How Do You Identify A Main Clause And A Subordinate Clause In A Sentence?

How do you identify a main clause in a sentence?

Recognize a main clause when you find one.

A main clause—sometimes called an independent clause—must contain a subject and a verb.

Together, this pair expresses a complete thought.

Read these examples: Diane kicked the soda machine..

Where does a subordinate clause go in a sentence?

A subordinate clause can go at the beginning of a sentence or later in a sentence. The only difference is that if it goes at the beginning, you need a comma after the subordinate clause, and if goes later, you don’t need a comma.

Whats a clause in a sentence?

A clause is a group of words that has both a subject and a predicate. Every complete sentence is made up of at least one clause. Definition: An independent clause (or main clause) makes sense by itself.

What are the 3 types of clauses?

Clauses come in four types: main (or independent), subordinate (or dependent), adjective (or relative), and noun. Every clause has at least one subject and one verb.

What are the examples of clauses?

Examples of clauses:Subject + verb (predicate). = complete thought (IC)I eat bananas. = complete thought (IC)Sharon speaks loudly. = complete thought (IC)

How many clauses can a sentence have?

As I just said, a clause is a group of words with a subject and a verb. But that structure alone does not guarantee a complete sentence. Clauses can be dependent, or incomplete, or independent or complete. Every complete sentence in English contains at least one clause; many sentences have two or more clauses.

What is subordinate clause in English grammar?

A subordinate clause is a clause that cannot stand alone as a complete sentence; it merely complements a sentence’s main clause, thereby adding to the whole unit of meaning. Because a subordinate clause is dependent upon a main clause to be meaningful, it is also referred to as a dependent clause.

How many subordinate clauses are in a simple sentence?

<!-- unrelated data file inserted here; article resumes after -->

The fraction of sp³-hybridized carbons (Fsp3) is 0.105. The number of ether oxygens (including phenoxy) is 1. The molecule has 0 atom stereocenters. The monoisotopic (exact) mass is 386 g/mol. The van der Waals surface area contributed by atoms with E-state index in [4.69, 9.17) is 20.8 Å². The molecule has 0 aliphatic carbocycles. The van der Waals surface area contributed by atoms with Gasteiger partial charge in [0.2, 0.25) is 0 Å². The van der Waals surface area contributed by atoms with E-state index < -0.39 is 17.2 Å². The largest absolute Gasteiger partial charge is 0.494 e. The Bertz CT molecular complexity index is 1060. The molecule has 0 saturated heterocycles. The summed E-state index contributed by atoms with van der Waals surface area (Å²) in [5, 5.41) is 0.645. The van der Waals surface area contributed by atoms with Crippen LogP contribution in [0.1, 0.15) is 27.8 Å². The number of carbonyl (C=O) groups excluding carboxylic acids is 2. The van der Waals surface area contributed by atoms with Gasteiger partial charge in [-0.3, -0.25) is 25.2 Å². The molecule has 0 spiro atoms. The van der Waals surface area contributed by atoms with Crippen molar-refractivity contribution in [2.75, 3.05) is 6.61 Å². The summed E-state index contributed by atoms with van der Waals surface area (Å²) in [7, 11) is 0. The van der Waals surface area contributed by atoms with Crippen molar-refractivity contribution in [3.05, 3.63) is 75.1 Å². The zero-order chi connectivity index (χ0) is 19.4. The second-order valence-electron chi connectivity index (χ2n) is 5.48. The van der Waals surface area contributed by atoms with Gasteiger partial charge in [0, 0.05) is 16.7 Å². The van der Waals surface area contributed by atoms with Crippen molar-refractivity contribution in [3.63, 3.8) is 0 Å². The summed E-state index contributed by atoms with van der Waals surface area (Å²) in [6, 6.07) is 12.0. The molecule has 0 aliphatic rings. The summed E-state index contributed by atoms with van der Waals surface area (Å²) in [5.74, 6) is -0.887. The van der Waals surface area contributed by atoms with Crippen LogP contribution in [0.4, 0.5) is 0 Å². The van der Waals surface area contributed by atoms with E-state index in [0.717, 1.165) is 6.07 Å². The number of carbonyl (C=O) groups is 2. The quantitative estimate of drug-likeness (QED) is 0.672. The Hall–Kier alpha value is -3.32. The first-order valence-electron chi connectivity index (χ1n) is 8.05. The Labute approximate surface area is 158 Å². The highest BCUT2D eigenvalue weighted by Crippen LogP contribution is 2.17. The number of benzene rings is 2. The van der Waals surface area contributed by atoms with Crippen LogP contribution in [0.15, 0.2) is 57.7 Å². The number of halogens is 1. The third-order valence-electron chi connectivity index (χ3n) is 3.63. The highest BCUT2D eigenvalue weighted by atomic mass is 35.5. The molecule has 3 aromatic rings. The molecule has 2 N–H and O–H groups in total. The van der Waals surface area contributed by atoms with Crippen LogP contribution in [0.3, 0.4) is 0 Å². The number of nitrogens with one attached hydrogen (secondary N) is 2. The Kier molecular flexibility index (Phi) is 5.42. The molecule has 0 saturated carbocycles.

Kinds of sentences A simple sentence consists of only one clause. A compound sentence consists of two or more independent clauses. A complex sentence has at least one independent clause plus at least one dependent clause.

How do you identify a main clause and a subordinate clause?

Main clauses have a subject and verb and can stand on their own. Subordinate clauses begin with a conjunction and therefore cannot stand on their own.

What is a main clause and subordinate clause examples?

A main clause contains a subject and an object, they can also make sense on their own. Subordinate clauses contain a subject and a verb, however, unlike main clauses, subordinates do not make sense on their own. To make sense, it needs to be attached to a main clause.

What are some examples of a subordinate clause?

Examples of Subordinate Clauses:Because I said so (I=subject; said=verb)When I was five (I=subject; was=verb)Since it will rain today (it=subject; will rain=verb)Who is my best friend (not written as a question-who=subject; is=verb)If you pass the test (you=subject; pass=verb)

What is the difference between a subordinate clause and a phrase?

A noun phrase is formed by a group of words among which a noun is the head, e.g. A subordinate clause is like a sentence (with Subject and Predicate) inside another sentence, which is lower in syntactic hierarchy than the main clause of the sentence and cannot stand alone (that’s why it is called “subordinate”).

What are the 3 subordinate clauses?

There are three types of subordinate clauses: adjective, adverb, and noun. When a subordinate clause modifies a noun or pronoun it is called an adjective clause. An adjective clause is going to describe a noun in the sentence. Often, an adjective clause is introduced by a relative pronoun.

What are the 10 subordinating conjunctions?

List of Subordinate ConjunctionsAfterOnceUntilBeforeSo thatWhereasEven ifThanWhereverEven thoughThatWhetherIfThoughWhile4 more rows•Dec 8, 2019

What are the 7 subordinating conjunctions?

The most common subordinating conjunctions in the English language include: than, rather than, whether, as much as, whereas, that, whatever, which, whichever, after, as soon as, as long as, before, by the time, now that, once, since, till, until, when, whenever, while, though, although, even though, who, whoever, whom, …